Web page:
Wednesday, September 25, 2019

Long Day's Journey Into Night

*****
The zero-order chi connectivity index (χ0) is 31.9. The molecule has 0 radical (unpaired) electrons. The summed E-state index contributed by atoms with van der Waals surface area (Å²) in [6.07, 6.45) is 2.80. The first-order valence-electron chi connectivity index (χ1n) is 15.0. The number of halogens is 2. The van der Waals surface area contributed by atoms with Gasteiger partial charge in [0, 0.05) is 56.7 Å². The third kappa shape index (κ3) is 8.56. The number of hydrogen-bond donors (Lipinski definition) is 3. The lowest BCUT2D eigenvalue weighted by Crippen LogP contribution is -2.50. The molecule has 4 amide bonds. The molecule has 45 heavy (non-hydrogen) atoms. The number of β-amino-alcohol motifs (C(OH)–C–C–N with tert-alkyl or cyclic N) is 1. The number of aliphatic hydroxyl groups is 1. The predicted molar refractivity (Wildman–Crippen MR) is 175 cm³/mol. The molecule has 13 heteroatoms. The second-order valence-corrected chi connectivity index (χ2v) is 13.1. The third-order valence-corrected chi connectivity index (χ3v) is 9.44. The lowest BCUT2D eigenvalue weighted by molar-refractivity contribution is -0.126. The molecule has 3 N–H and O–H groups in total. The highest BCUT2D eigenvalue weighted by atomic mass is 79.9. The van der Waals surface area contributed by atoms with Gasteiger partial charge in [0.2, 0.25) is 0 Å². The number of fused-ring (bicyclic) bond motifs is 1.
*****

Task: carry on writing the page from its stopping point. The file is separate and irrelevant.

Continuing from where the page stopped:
Bi Gan’s Long Day’s Journey Into Night is so filled with pregnant, over the top imagery that it comes perilously close to parodying its own romantic underpinings. Much of the movie is a voice over recalling the romance between Luo Hongwu (Huang Jue) and the mysterious and elusive Wan Qiwen (Tan Wei), recalling trysts in rain soaked rooms and broken clocks in which an aged photograph resides. The narrative, which incidentally has nothing to do with the O'Neill classic other than being long and culminating at night, is also framed a kind of film noir detective story style culminating in a virtuoso 59 minute one take 3-D sequence in which the hero consummates his search by falling into the arms of a doppleganger. Memory and the past are the leitmotifs. “Whenever I’m about to forget her, I dream of her again,” “It’s living in the past that’s scary, not mudslides” are examples of the lines that are bantered about. The remembrances of Kaili the Chinese village where action takes place recall Resnais, Duras and even Proust. But it’s not clear how seriously the film wants to take itself. Is Long Day's Journey an artfully and lushly conceived genre film or is it subverting popular culture in an attempt to deal with the nature of illusion and reality?  The answer is that it’s probably all of these things. What’s interesting is how inward turning the movie is in a country where dialectical materialism has been the most dominant esthetic. There isn’t an ounce of ideology or politically suggestive iconography in Long Day’s Journey. It's almost disconcerting to find the Cultural Revolution culminating in Last Year in Marienbad. 

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